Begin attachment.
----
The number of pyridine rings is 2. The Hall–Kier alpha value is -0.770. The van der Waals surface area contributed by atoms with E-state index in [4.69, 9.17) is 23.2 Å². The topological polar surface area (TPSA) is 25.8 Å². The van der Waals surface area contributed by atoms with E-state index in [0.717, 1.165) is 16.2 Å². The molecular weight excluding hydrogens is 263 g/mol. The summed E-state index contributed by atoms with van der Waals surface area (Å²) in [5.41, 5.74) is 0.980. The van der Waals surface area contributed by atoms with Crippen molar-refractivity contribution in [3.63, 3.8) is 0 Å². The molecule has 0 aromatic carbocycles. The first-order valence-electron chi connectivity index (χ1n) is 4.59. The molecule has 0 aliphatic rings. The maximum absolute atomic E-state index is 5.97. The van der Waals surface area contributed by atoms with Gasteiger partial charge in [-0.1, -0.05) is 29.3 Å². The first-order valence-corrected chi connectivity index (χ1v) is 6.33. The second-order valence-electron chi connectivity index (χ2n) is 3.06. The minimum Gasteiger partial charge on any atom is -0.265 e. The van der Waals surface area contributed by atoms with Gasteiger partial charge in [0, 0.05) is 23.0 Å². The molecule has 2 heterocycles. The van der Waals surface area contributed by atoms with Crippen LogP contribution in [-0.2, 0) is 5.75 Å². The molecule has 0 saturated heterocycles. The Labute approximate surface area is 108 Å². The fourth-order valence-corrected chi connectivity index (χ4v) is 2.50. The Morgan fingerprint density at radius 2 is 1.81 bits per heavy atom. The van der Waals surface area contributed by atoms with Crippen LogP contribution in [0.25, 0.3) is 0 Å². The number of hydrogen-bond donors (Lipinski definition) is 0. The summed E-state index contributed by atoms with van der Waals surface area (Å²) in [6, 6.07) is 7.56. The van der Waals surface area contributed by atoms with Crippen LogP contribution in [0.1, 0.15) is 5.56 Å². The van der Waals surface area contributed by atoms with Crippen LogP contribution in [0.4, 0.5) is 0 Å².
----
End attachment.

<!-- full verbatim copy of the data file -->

The number of pyridine rings is 2. The Hall–Kier alpha value is -0.770. The van der Waals surface area contributed by atoms with E-state index in [4.69, 9.17) is 23.2 Å². The topological polar surface area (TPSA) is 25.8 Å². The van der Waals surface area contributed by atoms with E-state index in [0.717, 1.165) is 16.2 Å². The molecular weight excluding hydrogens is 263 g/mol. The summed E-state index contributed by atoms with van der Waals surface area (Å²) in [5.41, 5.74) is 0.980. The van der Waals surface area contributed by atoms with Crippen molar-refractivity contribution in [3.63, 3.8) is 0 Å². The molecule has 0 aromatic carbocycles. The first-order valence-electron chi connectivity index (χ1n) is 4.59. The molecule has 0 aliphatic rings. The maximum absolute atomic E-state index is 5.97. The van der Waals surface area contributed by atoms with Gasteiger partial charge in [-0.1, -0.05) is 29.3 Å². The first-order valence-corrected chi connectivity index (χ1v) is 6.33. The second-order valence-electron chi connectivity index (χ2n) is 3.06. The minimum Gasteiger partial charge on any atom is -0.265 e. The van der Waals surface area contributed by atoms with Gasteiger partial charge in [0, 0.05) is 23.0 Å². The molecule has 2 heterocycles. The van der Waals surface area contributed by atoms with Crippen LogP contribution in [-0.2, 0) is 5.75 Å². The molecule has 0 saturated heterocycles. The Labute approximate surface area is 108 Å². The fourth-order valence-corrected chi connectivity index (χ4v) is 2.50. The Morgan fingerprint density at radius 2 is 1.81 bits per heavy atom. The van der Waals surface area contributed by atoms with Crippen LogP contribution in [0.25, 0.3) is 0 Å². The number of hydrogen-bond donors (Lipinski definition) is 0. The summed E-state index contributed by atoms with van der Waals surface area (Å²) in [6, 6.07) is 7.56. The van der Waals surface area contributed by atoms with Crippen LogP contribution in [0.1, 0.15) is 5.56 Å². The van der Waals surface area contributed by atoms with Crippen LogP contribution in [0.4, 0.5) is 0 Å².